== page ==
EUROTAST network members Marcela Sandoval Velasco, Kate Robson-Brown, Thomas Gilbert and Hannes Schroeder are presenting a paper along with their colleagues at the upcoming EAA-SAA Joint Meeting Archaeological Perspectives on Slavery, Trade, and Colonialism in Curaçao, 5-7 November, 2015.
Title: The Freed Slaves of Saint Helena: Genomic Analyses of 19th Century
Human Remains Shed Light on Enslaved Africans Geographic Origins and
Abstract: At the end of the first half of the nineteenth century, at a time when the British Royal Navy was trying to impose the abolition of the transatlantic slave trade, the island of Saint Helena served as a liberated African Establishment in the middle of the Atlantic Ocean. Between 1840 and 1872, around 26,000 freed slaves were disembarked on the island, many of whom died shortly after arrival due to the appalling conditions on the ships and the living conditions on the island.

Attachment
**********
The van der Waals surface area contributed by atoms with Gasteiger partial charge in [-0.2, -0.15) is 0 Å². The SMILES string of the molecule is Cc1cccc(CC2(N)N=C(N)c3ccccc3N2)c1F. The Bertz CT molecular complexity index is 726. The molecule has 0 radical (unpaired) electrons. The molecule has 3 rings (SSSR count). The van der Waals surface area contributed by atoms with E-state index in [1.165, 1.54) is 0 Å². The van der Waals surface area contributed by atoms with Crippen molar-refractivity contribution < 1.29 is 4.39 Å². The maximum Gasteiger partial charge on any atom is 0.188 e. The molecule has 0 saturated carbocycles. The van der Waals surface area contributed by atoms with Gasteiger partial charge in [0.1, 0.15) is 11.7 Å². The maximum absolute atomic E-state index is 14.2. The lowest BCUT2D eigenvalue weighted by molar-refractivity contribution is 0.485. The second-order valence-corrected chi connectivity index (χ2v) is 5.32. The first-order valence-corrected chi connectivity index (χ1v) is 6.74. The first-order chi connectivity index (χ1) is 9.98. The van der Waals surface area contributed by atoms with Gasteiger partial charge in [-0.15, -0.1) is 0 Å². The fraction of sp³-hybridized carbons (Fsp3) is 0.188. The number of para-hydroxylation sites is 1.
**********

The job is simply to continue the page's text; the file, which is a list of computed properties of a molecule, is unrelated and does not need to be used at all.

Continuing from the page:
Historical records suggest that the slaves came from West Central Africa, but their precise origins remain unknown. In this study, we generated genome-wide data from enriched ancient DNA libraries. We assess African population diversity during the slave trade by identifying the geographic origins of 50 enslaved Africans that were brought to St. Helena. By tracing geographic source populations to different sub-continental modern populations within Africa, we shed new light on the origins of the freed slaves of Saint Helena and the workings of the transatlantic slave trade during that time period.